In Florida, the number of uninsured children has consistently remained higher than the national average. While the estimate of the overall number of uninsured children in Florida has gone down from 600,537 in 2009 to 436,166 in 2012, the state still ranked 49th in the number of uninsured children in each of those years. Between 2009 and 2013, Florida experienced rates of uninsured children ranging from 10%-14%.
Enacted long before the Affordable Care Act, Florida KidCare remains the most viable path to comprehensive coverage for children in low income Florida households. Up until the implementation of the ACA, the income ceiling for Medicaid eligibility for school-age children was 100% of the federal poverty level. The Affordable Care Act increased the income limit for Medicaid from 100% to 133% of the poverty level for these children. The initial impact of this provision was extremely significant, particularly during the open enrollment period for the Health Insurance Marketplace (Oct. 2013 – March 2014). At the start of October 2013, there were 330,095 children enrolled in Florida KidCare. By the end of May, that total had risen to 423,726, a net increase of more than 93,000 children, mostly as a result of the creation of this new Medicaid eligibility category.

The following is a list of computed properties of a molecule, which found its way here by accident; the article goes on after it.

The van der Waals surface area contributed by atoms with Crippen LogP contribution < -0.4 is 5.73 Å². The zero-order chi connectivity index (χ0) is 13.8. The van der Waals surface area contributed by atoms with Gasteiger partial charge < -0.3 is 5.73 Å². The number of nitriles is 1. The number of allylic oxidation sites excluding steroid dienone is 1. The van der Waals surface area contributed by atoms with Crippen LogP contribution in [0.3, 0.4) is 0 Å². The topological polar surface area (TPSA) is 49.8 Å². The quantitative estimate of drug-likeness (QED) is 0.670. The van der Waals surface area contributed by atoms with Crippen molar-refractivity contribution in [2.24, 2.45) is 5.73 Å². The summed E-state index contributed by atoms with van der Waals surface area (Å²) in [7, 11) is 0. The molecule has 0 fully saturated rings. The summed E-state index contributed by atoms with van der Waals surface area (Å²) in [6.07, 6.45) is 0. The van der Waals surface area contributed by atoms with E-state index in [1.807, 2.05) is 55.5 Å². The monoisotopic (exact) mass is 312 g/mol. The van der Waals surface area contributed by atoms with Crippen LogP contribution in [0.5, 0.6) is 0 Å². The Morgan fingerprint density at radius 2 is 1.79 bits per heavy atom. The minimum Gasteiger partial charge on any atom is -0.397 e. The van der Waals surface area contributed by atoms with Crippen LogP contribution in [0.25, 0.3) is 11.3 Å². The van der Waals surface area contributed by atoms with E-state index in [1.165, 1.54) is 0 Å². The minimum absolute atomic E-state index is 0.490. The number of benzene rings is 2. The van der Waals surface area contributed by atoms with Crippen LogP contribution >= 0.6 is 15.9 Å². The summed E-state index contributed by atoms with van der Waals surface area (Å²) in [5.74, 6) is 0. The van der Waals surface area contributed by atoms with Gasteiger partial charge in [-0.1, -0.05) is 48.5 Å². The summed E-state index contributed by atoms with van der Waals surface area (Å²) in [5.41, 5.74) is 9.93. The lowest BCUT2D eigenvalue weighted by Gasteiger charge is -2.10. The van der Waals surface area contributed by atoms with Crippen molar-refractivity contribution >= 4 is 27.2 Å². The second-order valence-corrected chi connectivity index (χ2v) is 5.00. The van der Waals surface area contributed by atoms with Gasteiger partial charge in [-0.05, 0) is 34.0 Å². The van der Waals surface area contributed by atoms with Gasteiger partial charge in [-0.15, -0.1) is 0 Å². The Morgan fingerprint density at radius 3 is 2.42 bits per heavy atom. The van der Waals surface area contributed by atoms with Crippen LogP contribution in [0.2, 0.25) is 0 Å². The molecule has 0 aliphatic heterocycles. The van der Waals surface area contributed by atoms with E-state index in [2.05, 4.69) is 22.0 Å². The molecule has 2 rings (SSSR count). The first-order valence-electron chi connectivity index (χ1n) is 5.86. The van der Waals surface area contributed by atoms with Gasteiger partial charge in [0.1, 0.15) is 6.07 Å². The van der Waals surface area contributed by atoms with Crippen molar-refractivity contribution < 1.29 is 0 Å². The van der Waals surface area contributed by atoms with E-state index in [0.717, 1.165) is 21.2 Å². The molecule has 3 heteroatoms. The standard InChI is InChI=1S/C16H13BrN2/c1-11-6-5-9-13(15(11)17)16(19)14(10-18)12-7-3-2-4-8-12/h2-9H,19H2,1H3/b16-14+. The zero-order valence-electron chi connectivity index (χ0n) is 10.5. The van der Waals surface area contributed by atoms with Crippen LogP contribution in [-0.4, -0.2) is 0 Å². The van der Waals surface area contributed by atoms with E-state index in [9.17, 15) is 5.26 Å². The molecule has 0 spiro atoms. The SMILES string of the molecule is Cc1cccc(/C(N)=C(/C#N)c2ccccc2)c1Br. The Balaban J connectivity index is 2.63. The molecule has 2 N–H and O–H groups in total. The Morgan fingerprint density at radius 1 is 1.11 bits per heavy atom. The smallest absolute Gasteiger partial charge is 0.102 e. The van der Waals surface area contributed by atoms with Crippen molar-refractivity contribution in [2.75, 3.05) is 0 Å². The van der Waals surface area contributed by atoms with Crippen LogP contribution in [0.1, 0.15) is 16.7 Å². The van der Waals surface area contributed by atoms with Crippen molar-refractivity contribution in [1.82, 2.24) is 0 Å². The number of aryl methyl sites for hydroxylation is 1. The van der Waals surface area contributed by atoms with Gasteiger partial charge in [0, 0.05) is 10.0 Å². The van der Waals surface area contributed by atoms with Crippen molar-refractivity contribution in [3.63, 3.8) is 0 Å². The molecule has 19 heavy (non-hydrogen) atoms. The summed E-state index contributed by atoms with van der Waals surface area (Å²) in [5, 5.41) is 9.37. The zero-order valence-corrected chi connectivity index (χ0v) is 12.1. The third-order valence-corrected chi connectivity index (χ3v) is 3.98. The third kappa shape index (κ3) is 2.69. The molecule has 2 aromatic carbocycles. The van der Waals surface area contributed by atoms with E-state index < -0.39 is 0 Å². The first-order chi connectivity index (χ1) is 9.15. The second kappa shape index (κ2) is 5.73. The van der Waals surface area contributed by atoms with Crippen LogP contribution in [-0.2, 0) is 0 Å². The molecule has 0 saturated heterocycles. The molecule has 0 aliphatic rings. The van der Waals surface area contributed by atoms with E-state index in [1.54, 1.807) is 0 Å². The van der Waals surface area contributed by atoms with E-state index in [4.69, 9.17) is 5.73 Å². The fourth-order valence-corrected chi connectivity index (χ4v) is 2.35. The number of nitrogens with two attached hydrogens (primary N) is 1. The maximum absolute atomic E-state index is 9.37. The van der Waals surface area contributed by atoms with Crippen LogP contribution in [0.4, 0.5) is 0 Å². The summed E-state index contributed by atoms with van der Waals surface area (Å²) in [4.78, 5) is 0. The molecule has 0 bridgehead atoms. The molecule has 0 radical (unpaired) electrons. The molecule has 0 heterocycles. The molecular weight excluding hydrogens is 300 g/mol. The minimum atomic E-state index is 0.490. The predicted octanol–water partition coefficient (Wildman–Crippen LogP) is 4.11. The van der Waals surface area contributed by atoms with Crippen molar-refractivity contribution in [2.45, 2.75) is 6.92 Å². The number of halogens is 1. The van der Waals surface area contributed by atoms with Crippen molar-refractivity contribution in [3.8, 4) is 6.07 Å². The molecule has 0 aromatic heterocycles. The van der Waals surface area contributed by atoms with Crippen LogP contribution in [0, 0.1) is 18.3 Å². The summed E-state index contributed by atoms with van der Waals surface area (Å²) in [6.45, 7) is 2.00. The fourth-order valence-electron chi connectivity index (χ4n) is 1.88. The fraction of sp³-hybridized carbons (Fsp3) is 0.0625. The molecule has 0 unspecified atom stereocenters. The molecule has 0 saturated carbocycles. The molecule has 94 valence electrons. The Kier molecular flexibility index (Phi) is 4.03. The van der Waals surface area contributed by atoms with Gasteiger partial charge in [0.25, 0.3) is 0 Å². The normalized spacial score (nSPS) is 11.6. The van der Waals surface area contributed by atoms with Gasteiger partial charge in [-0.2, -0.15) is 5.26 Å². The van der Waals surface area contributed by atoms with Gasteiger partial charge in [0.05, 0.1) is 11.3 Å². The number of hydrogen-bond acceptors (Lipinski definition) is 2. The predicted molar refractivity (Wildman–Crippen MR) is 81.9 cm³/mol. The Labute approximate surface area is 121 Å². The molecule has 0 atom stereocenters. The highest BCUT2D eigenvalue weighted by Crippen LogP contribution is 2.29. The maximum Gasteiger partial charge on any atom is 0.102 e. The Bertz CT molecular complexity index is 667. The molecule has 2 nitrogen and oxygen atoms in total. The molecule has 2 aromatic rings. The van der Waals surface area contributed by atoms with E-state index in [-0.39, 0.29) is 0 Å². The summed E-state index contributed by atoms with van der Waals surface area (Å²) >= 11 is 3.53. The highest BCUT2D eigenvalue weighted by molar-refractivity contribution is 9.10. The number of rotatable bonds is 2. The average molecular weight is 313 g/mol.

The US Supreme Court ultimately struck down the Affordable Care Act’s mandate that states expand Medicaid for adults but this smaller remained intact. As a direct result of the ACA provision, more of Florida’s children have access to quality and affordable health care.